Finn feels the punk/old-school pro wrestling nexus, even if he traded one for the other. “I never became, like, the total wrestling guy. And, in fact, when I got just a little bit older, I got to thinking it was totally ridiculous,” he says. “I have friends that are still pretty into it, you know, go to it. That is not me. But up until about fifth grade, I really liked it. The AWA, the low-budgetness of it was kind of the charm. When they went like the WWF, the Wrestlemania and all that, I sort of checked out. I think I liked the DIY nature.”

Blythe, less of a wrestling fan, said his fine publishing nonprofit, Arion Press, has so far received four calls from former pro wrestlers wanting to chat: “‘Were you at the Cow Palace in 1982?’ No, I was not.” The Nov. 6 event pairing filmmakers and a musician is slightly afield from Arion’s more typical programs, which feature writers and artists.   

But will this MSP-heavy event in the City by the Bay get the band back together? Actually, were Blythe, Finn, and Karl Raschke ever in a high school group together? Finn says no—at first. But then: “We may have tried to do a band. There was a lot of people playing music with each other. But I don’t think so…Yeah, there was just a group of people that were always trying to get something going.”

But Blythe and Karl Raschke remember it as a summer band. “It was short-lived, and short-lived for a reason,” said Blythe. “Mostly Descendants covers and Squirrel Bait songs.” He recalled Finn singing through dental work. “We sounded really tough,” he says.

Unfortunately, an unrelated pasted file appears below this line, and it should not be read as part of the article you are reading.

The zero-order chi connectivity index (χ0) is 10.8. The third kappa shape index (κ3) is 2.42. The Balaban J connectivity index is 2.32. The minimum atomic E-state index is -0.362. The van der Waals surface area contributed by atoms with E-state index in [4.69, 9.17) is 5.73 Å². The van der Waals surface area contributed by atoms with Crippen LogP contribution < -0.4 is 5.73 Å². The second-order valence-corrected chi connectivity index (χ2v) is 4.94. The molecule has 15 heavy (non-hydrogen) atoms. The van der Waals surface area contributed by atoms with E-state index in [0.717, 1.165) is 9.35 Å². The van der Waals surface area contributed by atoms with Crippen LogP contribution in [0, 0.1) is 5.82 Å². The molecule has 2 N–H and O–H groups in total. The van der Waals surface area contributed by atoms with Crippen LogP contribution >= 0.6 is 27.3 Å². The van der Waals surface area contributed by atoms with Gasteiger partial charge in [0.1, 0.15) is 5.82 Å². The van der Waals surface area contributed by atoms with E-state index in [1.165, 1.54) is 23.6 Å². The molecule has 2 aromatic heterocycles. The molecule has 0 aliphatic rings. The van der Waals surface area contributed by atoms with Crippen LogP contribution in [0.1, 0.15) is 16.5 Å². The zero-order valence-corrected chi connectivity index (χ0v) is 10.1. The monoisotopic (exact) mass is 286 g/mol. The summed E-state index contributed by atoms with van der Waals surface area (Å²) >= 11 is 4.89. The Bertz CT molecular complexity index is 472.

Karl Raschke recalls it as “a goofy band that we called Baron von Rock Band, just playing random covers. I think we played in someone’s front yard.”

Finn’s established band throughout high school, No Pun Intended, was a friendly rival with another Breck band, Renegade Gus, which had a member from Prior Lake, where both groups appeared at a battle of the bands.

“I was already pretty into punk and hardcore in ninth grade, by high school, but then it’s like your friend that you bring into your band can play Hotel California really well, so you might as well play that song. It’s like, even though you’re kind of not into it, it will impress people, so …” Finn trails off, then hits on what sounds like a core trait that has carried him far. “There is this sense of just trying to put it together. I really wanted to be in a band, and that was some amount of persistence I found that I was pretty good at. I didn’t mind bugging people. I could do it if I cared about what I was bugging people about. I was kind of the engine in that sense.”

One true mystery remains: “Baron von Raschke was pretty much my favorite wrestler. I’ve been trying to think if I saw him wrestle in person,” Finn recalls. “I did go once to the Minneapolis Auditorium: Mad Dog Vachon, and Jesse Ventura and The Crusher. You know, a really good card. I would think The Baron would have been on tha,  but I can’t remember who he wrestled if he did wrestle. So I don’t know.”


“The Claw” screens at the Grabhorn Institute Gallery in San Francisco on Nov. 6 at 5 PM. The evening includes a panel discussion with director Phil Harder, co-writer Karl Raschke, and Jim “The Baron” Raschke, as well as a special solo acoustic performance by Craig Finn. Tickets:

There will also be a public, one-night, free special screening of “The Claw” Nov. 16 at Sociable Cider Werks in Minneapolis at 7 PM, held in honor of the late Erik Helgeson, who worked as executive producer on The Claw and other films, hosted by his brother Paul Helgeson and the Helgeson family.